Household chores have a bad reputation. Many of us do not particularly like doing the dishes and cleaning the floor. No wonder companies are leveraging advances in robotics and artificial intelligence to introduce a new class of autonomous products, which promise to free us entirely from everyday chores.
These gadgets operate without human oversight and free consumers from mundane chores. Sounds great, right?
Well, it turns out that manual tasks have an inherent value to some of us. In a series of studies we show that autonomous products may actually strip away a source of meaning in life, despite unquestionable benefits such as efficiency and convenience. As a result, some people are hesitant to buy these products.
Automated vs. autonomous products
It is important to highlight the difference between automation and autonomy. Automated products require consumers to perform some manual labour themselves – think of a conventional vacuum cleaner that still needs to be operated manually.
However, autonomous products do not require any work from humans. Examples of manual tasks being replaced by autonomous products include cleaning the floor (robotic vacuum cleaners), mowing the lawn (robotic lawn mowers), and driving (self-driving cars). Autonomous products free consumers from daily chores by fully taking over manual tasks that require time and effort.
The meaning of manual labour
In our studies, we argue that manual labour is an important source of meaning in life. This is in line with research showing that everyday tasks have value – chores such as cleaning may not make us happy, but they add meaning to our lives because the exerted effort is rewarding in the future.
Our studies show that consumers who value what we call the Meaning of Manual Labour (MML) perceive autonomous products more negatively. For example, one study conducted in collaboration with industry partners shows that consumers who derive more meaning from manual tasks (those who particularly value MML) are less likely to choose autonomous products over conventional ones. Likewise, these consumers have a more negative attitude toward autonomous products. They are also more likely to focus on the disadvantages of autonomous products (e.g. too much focus on technology in life) instead of their advantages (e.g. convenience).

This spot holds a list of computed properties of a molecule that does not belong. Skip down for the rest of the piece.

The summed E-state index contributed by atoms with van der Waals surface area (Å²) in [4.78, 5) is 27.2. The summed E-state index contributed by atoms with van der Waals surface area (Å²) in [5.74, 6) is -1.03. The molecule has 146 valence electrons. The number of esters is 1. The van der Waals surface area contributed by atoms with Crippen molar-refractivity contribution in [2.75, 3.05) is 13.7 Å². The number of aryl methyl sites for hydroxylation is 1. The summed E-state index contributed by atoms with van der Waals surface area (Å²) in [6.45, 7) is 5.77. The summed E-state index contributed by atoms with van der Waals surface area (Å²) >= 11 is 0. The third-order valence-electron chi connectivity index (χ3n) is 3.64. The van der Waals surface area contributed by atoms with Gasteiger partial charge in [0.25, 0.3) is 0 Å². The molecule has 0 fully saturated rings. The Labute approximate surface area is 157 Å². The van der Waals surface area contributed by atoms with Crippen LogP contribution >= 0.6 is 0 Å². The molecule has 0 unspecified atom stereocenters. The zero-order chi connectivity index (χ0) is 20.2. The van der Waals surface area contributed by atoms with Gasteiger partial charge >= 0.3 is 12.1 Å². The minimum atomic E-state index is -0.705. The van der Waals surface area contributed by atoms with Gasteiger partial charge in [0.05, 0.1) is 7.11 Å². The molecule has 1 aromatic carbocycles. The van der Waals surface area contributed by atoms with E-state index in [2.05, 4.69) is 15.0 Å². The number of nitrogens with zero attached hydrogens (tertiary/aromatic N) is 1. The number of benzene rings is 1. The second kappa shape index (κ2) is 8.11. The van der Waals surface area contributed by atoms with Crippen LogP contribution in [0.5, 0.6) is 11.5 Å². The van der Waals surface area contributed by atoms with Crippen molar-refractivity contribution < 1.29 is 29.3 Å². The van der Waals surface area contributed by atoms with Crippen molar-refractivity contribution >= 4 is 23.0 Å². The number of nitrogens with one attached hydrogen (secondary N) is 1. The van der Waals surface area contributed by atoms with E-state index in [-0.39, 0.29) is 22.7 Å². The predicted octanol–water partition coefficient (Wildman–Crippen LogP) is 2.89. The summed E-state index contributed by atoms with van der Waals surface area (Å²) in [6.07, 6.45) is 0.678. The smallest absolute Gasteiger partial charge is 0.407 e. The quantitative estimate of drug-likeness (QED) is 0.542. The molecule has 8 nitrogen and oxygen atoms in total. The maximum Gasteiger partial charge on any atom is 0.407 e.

Alternative sources of meaning
On the one hand, autonomous products take over tasks from consumers, typically leading to a reduction in manual labour and therefore in the ability to derive meaning from manual tasks.
On the other hand, by taking over manual tasks, autonomous products free up time and provide consumers with the opportunity to spend this time on other, potentially more meaningful, tasks and activities. To appeal to these consumers, companies could emphasise that autonomous products can provide more time with friends and family.
In fact, a key value proposition for many of these technologies is that they free up time. iRobot claims that its robotic vacuum cleaner Roomba saves owners as much as 110 hours of cleaning per year.
Some companies go a step further by suggesting what consumers could do with their extra free time. For example, German home appliance company Vorwerk promotes its cooking machine Thermomix with “more family time” and “Thermomix does the work so you can make time for what matters most”.
Instead of promoting the quality of the completed task (i.e. cooking a delicious meal), the company emphasises that consumers can spend time on other activities.
Marketing and promotion opportunities
Our studies demonstrate that consumers’ perception of MML is key to predicting the adoption of autonomous products. Consumers who value MML tend to resist the delegation of manual tasks to autonomous products. However, sources of meaning such as spending time with family and friends are, generally, universal.
The extent of consumers’ perception of MML can be assessed simply by observing their behaviour, such as whether they tend to do the dishes by hand, whether they prefer a manual car transmission, or what type of activities and hobbies they pursue. Activities like woodworking, cookery, and painting are likely predictors of MML being important in a person’s life.
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In promotions, firms can highlight the meaningful time consumers gain with the use of autonomous products (e.g. “this product does the cleaning, so you can spend time on other, more meaningful tasks and pursuits”). Presenting the benefits in this way increases consumers’ likelihood to adopt autonomous products.
Finally, companies need to be aware that even tedious chores can be meaningful to consumers. Some consumers may derive less overall meaning in life by using autonomous products, so they might not be the target market for these products. For many people, taking care of the things that matter to them, and by extension the people that matter –by cleaning the house for them or cooking from scratch– might be meaningful enough in and of itself.
- is an Associate Professor and Director of the Institute of Behavioral Science and Technology, University of St.Gallen
- This article first appeared on The Conversation